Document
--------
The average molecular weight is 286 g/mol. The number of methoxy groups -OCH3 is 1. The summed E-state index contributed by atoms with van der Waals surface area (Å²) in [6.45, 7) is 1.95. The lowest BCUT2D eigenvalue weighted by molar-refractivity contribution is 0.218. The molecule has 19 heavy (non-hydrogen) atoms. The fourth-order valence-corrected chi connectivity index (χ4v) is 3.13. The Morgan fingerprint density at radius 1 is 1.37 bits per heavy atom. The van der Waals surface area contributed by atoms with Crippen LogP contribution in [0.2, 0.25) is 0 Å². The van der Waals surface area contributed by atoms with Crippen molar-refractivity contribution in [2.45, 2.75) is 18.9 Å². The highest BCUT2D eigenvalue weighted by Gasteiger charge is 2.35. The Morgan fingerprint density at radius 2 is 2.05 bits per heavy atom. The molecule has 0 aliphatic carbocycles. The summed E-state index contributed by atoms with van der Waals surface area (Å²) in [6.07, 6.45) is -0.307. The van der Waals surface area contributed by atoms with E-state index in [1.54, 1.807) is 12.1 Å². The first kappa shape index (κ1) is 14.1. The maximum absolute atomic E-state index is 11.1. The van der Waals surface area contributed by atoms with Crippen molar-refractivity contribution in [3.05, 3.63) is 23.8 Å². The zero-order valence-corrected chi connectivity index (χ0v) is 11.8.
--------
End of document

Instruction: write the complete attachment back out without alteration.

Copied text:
The average molecular weight is 286 g/mol. The number of methoxy groups -OCH3 is 1. The summed E-state index contributed by atoms with van der Waals surface area (Å²) in [6.45, 7) is 1.95. The lowest BCUT2D eigenvalue weighted by molar-refractivity contribution is 0.218. The molecule has 19 heavy (non-hydrogen) atoms. The fourth-order valence-corrected chi connectivity index (χ4v) is 3.13. The Morgan fingerprint density at radius 1 is 1.37 bits per heavy atom. The van der Waals surface area contributed by atoms with Crippen LogP contribution in [0.2, 0.25) is 0 Å². The van der Waals surface area contributed by atoms with Crippen molar-refractivity contribution in [2.45, 2.75) is 18.9 Å². The highest BCUT2D eigenvalue weighted by Gasteiger charge is 2.35. The Morgan fingerprint density at radius 2 is 2.05 bits per heavy atom. The molecule has 0 aliphatic carbocycles. The summed E-state index contributed by atoms with van der Waals surface area (Å²) in [6.07, 6.45) is -0.307. The van der Waals surface area contributed by atoms with E-state index in [1.54, 1.807) is 12.1 Å². The first kappa shape index (κ1) is 14.1. The maximum absolute atomic E-state index is 11.1. The van der Waals surface area contributed by atoms with Crippen molar-refractivity contribution in [3.05, 3.63) is 23.8 Å². The zero-order valence-corrected chi connectivity index (χ0v) is 11.8.